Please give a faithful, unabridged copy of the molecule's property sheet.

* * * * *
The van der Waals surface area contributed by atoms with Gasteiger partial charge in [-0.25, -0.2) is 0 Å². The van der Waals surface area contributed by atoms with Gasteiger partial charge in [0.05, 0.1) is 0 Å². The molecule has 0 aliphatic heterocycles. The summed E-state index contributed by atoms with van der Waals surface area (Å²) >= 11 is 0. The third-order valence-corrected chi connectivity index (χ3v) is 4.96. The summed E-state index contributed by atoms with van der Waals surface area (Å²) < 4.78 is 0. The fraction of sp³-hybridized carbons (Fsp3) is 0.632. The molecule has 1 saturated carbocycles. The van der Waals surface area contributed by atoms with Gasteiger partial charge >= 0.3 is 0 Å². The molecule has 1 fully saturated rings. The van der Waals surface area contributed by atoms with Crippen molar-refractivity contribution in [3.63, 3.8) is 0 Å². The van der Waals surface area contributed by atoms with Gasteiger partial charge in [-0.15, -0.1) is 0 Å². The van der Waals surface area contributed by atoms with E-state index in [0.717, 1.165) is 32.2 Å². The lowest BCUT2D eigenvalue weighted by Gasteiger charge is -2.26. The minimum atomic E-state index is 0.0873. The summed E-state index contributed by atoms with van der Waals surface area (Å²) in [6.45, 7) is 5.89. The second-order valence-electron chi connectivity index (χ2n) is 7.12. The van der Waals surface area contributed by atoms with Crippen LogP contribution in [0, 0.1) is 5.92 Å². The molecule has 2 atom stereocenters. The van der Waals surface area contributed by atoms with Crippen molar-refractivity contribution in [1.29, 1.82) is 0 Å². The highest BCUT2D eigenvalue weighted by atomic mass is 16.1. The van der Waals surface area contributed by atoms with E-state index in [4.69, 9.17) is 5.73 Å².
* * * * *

The van der Waals surface area contributed by atoms with Gasteiger partial charge in [-0.25, -0.2) is 0 Å². The van der Waals surface area contributed by atoms with Gasteiger partial charge in [0.05, 0.1) is 0 Å². The molecule has 0 aliphatic heterocycles. The summed E-state index contributed by atoms with van der Waals surface area (Å²) >= 11 is 0. The third-order valence-corrected chi connectivity index (χ3v) is 4.96. The summed E-state index contributed by atoms with van der Waals surface area (Å²) < 4.78 is 0. The fraction of sp³-hybridized carbons (Fsp3) is 0.632. The molecule has 1 saturated carbocycles. The van der Waals surface area contributed by atoms with Gasteiger partial charge >= 0.3 is 0 Å². The molecule has 1 fully saturated rings. The van der Waals surface area contributed by atoms with Crippen molar-refractivity contribution in [3.63, 3.8) is 0 Å². The van der Waals surface area contributed by atoms with Gasteiger partial charge in [-0.15, -0.1) is 0 Å². The van der Waals surface area contributed by atoms with E-state index in [0.717, 1.165) is 32.2 Å². The lowest BCUT2D eigenvalue weighted by Gasteiger charge is -2.26. The minimum atomic E-state index is 0.0873. The summed E-state index contributed by atoms with van der Waals surface area (Å²) in [6.45, 7) is 5.89. The second-order valence-electron chi connectivity index (χ2n) is 7.12. The van der Waals surface area contributed by atoms with Crippen LogP contribution in [0, 0.1) is 5.92 Å². The molecule has 2 atom stereocenters. The van der Waals surface area contributed by atoms with Crippen molar-refractivity contribution in [1.29, 1.82) is 0 Å². The highest BCUT2D eigenvalue weighted by atomic mass is 16.1. The van der Waals surface area contributed by atoms with E-state index in [4.69, 9.17) is 5.73 Å².